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Problem 1)
In this problem you will modify the code so that the agent learns from its feedback. In particular, we will
implement a classic learning model called temporal difference learning or TD-learning.
Suppose the agent has an estimate for the value of each of the 10 bandits. Let’s call this estimate ˆθ. Note that
this is actually a vector, so that ˆθk represents the estimated value for the k-th alternative. On a particular
trial, the agent selects alternative k, and receives a reward r that is either 1 or 0. How should the agent
update its beliefs about the value of alternative k?
According to the TD-learning rule, learning is driven by the difference between what the agent predicted, and
what it observed. Mathematically, we have:
ˆθk ← ˆθk + α
r − ˆθk
In plain english, this says that the new estimate for the value is equal to the old estimate, plus a term
proportional to the difference between what was observed and what was predicted, (r − ˆθk). The parameter
α is called the learning rate. When α = 0, the term on the right cancels out and no learning occurs. When
α = 1, the updated value is exactly equal to the most recent reward signal r.
Using the code above as a starting point, create a new function called simulate_td_random(). The agent
should update its beliefs about the value of each bandit, using the TD-learning rule.
Your function should take an additional argument, alpha which determines the learning rate for the agent.
The default value for this argument should be specified as alpha = 0.05.
Your function should return a data frame that contains three columns:
• A column labeled bandit with the values 1 through 10
• A column labeled theta_true with the true reward probability
• A column labeled theta_est with the estimated value (based on TD-learning) for each bandit, at the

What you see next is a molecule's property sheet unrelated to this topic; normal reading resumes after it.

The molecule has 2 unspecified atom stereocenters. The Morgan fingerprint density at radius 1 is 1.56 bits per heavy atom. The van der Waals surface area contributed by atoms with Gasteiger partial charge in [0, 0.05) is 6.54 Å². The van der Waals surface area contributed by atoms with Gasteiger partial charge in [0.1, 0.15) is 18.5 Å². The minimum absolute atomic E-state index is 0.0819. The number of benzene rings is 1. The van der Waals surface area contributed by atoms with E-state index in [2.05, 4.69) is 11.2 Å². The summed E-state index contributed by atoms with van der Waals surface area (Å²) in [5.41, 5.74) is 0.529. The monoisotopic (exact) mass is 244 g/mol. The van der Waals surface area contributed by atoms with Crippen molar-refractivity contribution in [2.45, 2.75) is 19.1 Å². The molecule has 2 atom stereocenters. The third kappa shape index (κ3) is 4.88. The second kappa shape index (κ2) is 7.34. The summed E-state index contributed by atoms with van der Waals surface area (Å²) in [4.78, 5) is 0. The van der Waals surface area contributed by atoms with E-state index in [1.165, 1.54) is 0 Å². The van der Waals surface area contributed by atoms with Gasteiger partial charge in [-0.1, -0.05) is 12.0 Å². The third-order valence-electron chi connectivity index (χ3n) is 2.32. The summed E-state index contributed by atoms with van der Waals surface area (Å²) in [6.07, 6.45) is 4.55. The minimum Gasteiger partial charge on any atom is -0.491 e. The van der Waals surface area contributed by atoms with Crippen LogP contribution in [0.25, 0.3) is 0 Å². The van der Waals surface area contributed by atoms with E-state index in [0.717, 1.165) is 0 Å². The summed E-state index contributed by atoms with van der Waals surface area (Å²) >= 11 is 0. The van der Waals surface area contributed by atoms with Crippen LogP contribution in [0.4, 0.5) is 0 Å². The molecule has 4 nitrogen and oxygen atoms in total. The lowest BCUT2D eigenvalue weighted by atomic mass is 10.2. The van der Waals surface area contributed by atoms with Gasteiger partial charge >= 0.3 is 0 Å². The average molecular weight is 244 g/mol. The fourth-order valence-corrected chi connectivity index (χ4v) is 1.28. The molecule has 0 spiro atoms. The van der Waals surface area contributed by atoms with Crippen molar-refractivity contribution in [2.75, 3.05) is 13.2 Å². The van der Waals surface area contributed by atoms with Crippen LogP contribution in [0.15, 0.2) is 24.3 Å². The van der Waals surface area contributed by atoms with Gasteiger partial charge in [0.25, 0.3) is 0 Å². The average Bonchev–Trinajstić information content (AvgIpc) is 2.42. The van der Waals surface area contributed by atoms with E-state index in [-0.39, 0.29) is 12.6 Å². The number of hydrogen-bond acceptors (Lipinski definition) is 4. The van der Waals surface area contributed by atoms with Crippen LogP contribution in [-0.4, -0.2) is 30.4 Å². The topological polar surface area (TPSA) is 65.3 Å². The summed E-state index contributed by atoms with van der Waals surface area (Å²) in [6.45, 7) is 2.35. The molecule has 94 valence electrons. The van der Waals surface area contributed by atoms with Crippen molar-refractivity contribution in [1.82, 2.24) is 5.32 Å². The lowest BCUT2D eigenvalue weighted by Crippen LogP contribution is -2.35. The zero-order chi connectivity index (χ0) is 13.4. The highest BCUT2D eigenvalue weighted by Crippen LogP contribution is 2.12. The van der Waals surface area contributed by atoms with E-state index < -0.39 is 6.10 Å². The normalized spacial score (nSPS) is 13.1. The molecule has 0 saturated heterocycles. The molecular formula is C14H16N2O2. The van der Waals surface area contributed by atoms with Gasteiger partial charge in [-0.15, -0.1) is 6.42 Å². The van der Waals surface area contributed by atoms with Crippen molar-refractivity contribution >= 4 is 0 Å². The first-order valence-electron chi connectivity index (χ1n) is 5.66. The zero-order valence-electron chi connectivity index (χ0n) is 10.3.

end of the simulation
Note: Your agent will still select actions randomly, but will learn on the basis of the reward signal.
Some specific requirements:
• You should initialize the estimated value for each bandit to 0.5.
4
Solution:
# Your solution here
Problem 2)
Run your function from problem 1.
Generate a bar graph that shows the estimated value (estimated reward probability) for each bandit at the
end of learning. Overlaid over the bars, also show plot markers that indicate the true reward probability for
each bandit.
Specific requirements:
• Use ggplot() to construct your graph
• Set the x-axis label to “Bandit”, and the y-axis label to “Estimated reward probability”
• The Pantone “Color of the Year” for 2023 is something called “Viva Magenta”. Set the bar colors for
your graph to a close approximation to “Viva Magenta”.
• Set the limits of the y-axis to the range 0 to 1.
• The x-axis should have labels at the integer values 1 through 10.
Solution:
# Your solution here
Problem 3)
Modify your function simulate_td_random() so that it keeps track of the total accumulated reward received
by the agent at each trial. For example, if the agent receives a reward on trials 1, 3, and 5, then its total
accumulated reward over the first five trials should be 1, 1, 2, 2, 3.
The updated function should return a data frame with three columns:
• trial (1 . . . n_trials)
• reward (the reward obtained on each trial, 0 or 1)
• accumulated_reward (the total accumulated reward on each trial)
Solution:
# Your solution here
Problem 4)
Run your function simulate_td_random() 100 times. Stack together the results into one big data frame